Ultrasonic Consolidation

Ultrasonic consolidation or ultrasonic additive manufacturing was invented and patented by Dawn White. In 1999, White formed Solidica Inc. to sell UAM industrial

Laminated object manufacturing process

FIGURE 4.9 Laminated object manufacturing process.

equipment—the Forming Machinery Suite. Around 2007, the Edison Welding Institute (EWI) and Solidica began working together to redesign the welding tooling to overcome bond consistency limitations and extend the process’ weldable metals—so-called very high-power UAM. In 2011, Fabrisonic LLC was formed to commercialize the improved UAM process—SonicLayer machine suite. The process works by scrubbing metal foils together with ultrasonic vibrations under continuous pressure, i.e. classification of sheet lamination in additive manufacturing. Melting is not a mechanism of formation. Metals are instead connected to the solid state by disrupting surface oxide films between metals, i.e. ultrasonic metal welding mechanisms. CNC contour milling is used interchangeably with the additive stage of the process to incorporate internal features and add details to the metal part. UAM has the ability to combine multiple types of metals, i.e. dissimilar metal joints, with no or minimal inter-metallic formation and allows the embedding of temperature-sensitive materials at relatively low temperatures—usually less than 50 percent of the melting temperature of the metal matrix. As with most other additive manufacturing processes, UC creates objects directly from the CAD model. The file is then “sliced” into layers that result in the production of an STL file that can be used by the UC machine to build the required object layer by layer (Figure 4.10).

Schematic of ultrasonic consolidation example part

FIGURE 4.10 Schematic of ultrasonic consolidation example part.

The general manufacturing process is as follows:

  • • The base plate is placed on the anvil machine and set in place.
  • • The metal foil is then drawm under the sonotrode, w'hich exerts pressure through normal force and ultrasonic oscillations, and bonded to the plate.
  • • This process is then repeated until the necessary area is covered by ultrasonic consolidated material.
  • • The CNC mill is then used to trim the excess foil from the part and to achieve the required geometry.
  • • Deposit and trim cycle shall be repeated until the specified height (usually 3-6 mm) is reached. A smaller finishing mill is used at this height to create the required tolerance and surface finish of the part.
  • • The deposit, trim, and finishing cycle shall continue until the finished object has been produced; at w'hich point the anvil shall be removed and the finished article shall be removed from the base plate.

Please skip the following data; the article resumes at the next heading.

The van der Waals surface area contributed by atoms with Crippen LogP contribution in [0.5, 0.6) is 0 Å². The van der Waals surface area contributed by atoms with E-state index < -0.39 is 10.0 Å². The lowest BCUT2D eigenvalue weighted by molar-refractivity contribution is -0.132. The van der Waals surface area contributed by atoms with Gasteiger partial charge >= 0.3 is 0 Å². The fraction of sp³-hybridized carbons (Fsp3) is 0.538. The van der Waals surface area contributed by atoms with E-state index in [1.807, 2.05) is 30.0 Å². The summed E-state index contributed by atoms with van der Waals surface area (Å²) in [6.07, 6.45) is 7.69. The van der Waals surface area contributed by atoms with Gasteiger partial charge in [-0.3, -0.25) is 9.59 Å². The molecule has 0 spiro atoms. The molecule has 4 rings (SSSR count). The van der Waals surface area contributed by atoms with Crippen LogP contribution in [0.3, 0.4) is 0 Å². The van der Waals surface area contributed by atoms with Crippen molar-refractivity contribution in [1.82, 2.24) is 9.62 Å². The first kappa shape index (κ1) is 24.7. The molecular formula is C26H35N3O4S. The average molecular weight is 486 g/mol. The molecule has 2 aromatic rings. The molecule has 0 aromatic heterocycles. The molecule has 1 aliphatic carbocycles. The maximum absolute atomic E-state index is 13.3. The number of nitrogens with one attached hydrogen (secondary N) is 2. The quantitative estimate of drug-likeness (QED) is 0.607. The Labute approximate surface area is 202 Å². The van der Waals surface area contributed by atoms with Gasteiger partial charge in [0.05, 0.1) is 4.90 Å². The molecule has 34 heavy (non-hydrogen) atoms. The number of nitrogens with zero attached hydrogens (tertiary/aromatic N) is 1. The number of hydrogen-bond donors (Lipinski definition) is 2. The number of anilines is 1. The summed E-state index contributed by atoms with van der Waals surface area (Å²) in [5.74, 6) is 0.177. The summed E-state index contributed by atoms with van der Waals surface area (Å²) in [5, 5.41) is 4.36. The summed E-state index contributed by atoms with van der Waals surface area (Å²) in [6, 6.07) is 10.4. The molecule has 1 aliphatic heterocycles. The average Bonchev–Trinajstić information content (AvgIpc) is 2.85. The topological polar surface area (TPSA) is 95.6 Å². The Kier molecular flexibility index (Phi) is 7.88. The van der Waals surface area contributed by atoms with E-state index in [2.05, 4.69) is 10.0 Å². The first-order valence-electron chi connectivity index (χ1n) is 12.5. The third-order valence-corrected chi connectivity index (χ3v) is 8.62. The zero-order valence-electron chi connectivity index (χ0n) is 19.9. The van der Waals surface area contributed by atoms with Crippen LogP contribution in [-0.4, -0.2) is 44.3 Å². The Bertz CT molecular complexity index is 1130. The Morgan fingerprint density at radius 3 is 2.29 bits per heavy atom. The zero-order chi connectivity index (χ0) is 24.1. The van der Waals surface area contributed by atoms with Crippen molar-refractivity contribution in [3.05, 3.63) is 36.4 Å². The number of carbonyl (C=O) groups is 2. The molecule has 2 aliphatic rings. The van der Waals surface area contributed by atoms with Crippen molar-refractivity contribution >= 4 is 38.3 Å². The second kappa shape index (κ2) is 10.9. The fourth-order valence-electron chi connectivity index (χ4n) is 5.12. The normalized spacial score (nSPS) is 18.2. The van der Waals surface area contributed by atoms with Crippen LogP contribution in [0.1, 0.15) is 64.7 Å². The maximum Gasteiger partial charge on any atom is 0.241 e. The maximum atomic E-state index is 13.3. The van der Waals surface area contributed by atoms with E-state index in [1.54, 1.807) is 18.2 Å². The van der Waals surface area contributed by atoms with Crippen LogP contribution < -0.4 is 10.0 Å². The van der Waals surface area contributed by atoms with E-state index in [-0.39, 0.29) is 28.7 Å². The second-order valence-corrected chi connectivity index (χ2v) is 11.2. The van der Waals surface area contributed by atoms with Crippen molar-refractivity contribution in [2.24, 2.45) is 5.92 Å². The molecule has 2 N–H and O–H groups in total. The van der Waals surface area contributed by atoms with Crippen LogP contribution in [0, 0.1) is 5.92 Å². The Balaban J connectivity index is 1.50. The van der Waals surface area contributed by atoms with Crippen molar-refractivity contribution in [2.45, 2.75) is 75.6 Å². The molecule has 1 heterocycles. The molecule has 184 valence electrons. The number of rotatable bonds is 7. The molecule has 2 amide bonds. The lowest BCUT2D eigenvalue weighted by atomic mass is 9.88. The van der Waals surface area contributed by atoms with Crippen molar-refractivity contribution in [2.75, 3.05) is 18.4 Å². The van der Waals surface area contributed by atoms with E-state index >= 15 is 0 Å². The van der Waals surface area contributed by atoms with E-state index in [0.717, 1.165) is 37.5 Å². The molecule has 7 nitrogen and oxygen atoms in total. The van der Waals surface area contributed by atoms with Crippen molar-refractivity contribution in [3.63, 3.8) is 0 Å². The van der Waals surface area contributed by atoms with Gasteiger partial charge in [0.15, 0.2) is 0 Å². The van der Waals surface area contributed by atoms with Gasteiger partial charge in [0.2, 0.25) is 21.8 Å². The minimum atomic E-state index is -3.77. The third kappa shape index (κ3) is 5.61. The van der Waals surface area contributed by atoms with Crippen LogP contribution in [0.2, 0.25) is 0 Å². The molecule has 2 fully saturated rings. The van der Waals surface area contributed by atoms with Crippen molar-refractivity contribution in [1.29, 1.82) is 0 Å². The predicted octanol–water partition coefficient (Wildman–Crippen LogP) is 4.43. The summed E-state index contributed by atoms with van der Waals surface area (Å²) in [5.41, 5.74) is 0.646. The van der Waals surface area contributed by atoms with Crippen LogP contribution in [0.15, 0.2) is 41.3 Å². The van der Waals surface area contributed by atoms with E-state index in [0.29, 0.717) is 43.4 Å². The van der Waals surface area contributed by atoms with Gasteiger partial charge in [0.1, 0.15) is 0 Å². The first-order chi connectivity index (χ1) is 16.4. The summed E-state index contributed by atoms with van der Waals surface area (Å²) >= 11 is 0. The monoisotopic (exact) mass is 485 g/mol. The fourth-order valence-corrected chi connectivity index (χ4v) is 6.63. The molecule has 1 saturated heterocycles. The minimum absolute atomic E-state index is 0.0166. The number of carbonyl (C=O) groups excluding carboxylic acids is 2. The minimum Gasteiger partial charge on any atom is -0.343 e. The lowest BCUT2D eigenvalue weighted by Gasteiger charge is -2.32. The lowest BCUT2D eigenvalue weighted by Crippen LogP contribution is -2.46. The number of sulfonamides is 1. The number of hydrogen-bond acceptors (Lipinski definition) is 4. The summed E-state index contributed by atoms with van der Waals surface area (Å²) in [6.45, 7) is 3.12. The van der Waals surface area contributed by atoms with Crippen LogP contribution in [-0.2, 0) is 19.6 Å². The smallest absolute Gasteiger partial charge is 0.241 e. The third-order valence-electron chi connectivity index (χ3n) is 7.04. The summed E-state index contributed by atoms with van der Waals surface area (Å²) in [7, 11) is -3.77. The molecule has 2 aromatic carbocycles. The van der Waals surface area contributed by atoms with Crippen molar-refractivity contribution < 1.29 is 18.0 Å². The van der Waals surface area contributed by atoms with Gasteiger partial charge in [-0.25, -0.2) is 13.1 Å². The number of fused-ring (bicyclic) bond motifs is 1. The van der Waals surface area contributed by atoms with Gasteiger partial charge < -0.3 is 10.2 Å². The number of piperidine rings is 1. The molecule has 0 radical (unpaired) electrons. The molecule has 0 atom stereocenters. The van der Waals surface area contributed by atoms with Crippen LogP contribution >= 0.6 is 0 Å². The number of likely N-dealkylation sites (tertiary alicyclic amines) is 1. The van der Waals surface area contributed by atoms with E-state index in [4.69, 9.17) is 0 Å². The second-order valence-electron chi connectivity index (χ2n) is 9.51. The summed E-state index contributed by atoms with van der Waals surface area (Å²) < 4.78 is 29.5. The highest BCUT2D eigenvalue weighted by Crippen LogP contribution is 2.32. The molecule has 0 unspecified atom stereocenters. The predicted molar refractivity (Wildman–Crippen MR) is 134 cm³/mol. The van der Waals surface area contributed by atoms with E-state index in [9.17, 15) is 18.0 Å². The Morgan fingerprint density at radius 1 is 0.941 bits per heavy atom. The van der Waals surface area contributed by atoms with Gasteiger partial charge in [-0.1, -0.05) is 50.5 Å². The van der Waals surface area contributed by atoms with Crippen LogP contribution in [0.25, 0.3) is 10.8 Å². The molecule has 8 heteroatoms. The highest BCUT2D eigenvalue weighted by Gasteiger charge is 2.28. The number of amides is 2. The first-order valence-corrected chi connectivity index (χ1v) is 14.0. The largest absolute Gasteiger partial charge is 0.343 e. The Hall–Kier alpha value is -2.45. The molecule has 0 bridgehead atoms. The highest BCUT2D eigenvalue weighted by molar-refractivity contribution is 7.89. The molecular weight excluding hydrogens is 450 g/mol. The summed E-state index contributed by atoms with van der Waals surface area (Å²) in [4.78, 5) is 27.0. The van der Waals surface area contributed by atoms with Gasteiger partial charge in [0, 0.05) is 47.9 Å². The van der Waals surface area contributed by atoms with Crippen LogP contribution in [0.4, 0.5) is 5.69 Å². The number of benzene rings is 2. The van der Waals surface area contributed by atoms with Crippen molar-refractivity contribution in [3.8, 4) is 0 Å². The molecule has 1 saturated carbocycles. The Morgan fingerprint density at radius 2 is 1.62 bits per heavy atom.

The advantage of this technology is the combination of different types of materials including aluminum and fiber optics. The disadvantage is that the process is limited to malleable metals that can be ultrasonically w'elded. The decision tree for this process is showm in Figure 4.11. Ultrasonic consolidation is a developing process for hybrid manufacturing and provides good capability for the combination of malleable materials and embedded electronics and fiber optics.

Decision tree for ultrasonic consolidation

FIGURE 4.11 Decision tree for ultrasonic consolidation.


  • 1. Explain Stratasys’ fused deposition modeling (FDM).
  • 2. Describe Solidscape’s BenchTop system.
  • 3. Discuss Mcor Technologies’ selective deposition lamination (SDL).
  • 4. Explain Cubic Technologies’ laminated object manufacturing (LOM).
  • 5. Briefly describe ultrasonic consolidation.

Multiple-Choice Questions

  • 1. Fused deposition modeling is a layer AM process that uses a _______________filament by fused deposition.
  • a) Thermoplastic
  • b) Thermoelastic
  • c) Polylactic
  • d) None of the above Ans: (a)
  • 2. Solidscape was founded in_______________.
  • a) 1963
  • b) 1986
  • c) 1993
  • d) 1999 Ans: (c)
  • 3. Selective deposition lamination (SDL) or 3D paper printing was discovered

by Dr. Conor MacCormack and Fintan MacCormack in_______________.

  • a) 2003
  • b) 2006
  • c) 2007
  • d) 2009 Ans: (a)
  • 4. LOMmachinesareprimarilyusedforrapidprototypingof_______________.
  • a) Metallic parts
  • b) Ceramic parts
  • c) Wooden parts
  • d) Plastic parts Ans: (d)
  • 5. The main drawback to the use of FDM technology is___________.
  • a) Quality
  • b) Surface finish
  • c) Speed of construction
  • d) All of the above Ans: (c)
  • 6. Which one is NOT related to the definition of rapid prototyping?
  • a) Layer by layer
  • b) Physical model
  • c) From 3D CAD data
  • d) Production line Ans: (d)
  • 7. Which one of the following processes does NOT use laser?
  • a) LOM
  • b) SLA
  • c) SLS
  • d) FDM Ans: (d)
  • 8. How many processes are there in the design process?
  • a) 3
  • b) 4
  • c) 5
  • d) 6 Ans: (c)
  • 9. Which of the following are processes in the RP cycle?
  • a) Post-processing
  • b) Transfer to machine
  • c) Pre-processing
  • d) All of the above Ans: (d)
  • 10. Which of the following processes is available in color?
  • a) SLA
  • b) FDM
  • c) MJM
  • d) 3D printer Ans: (d)
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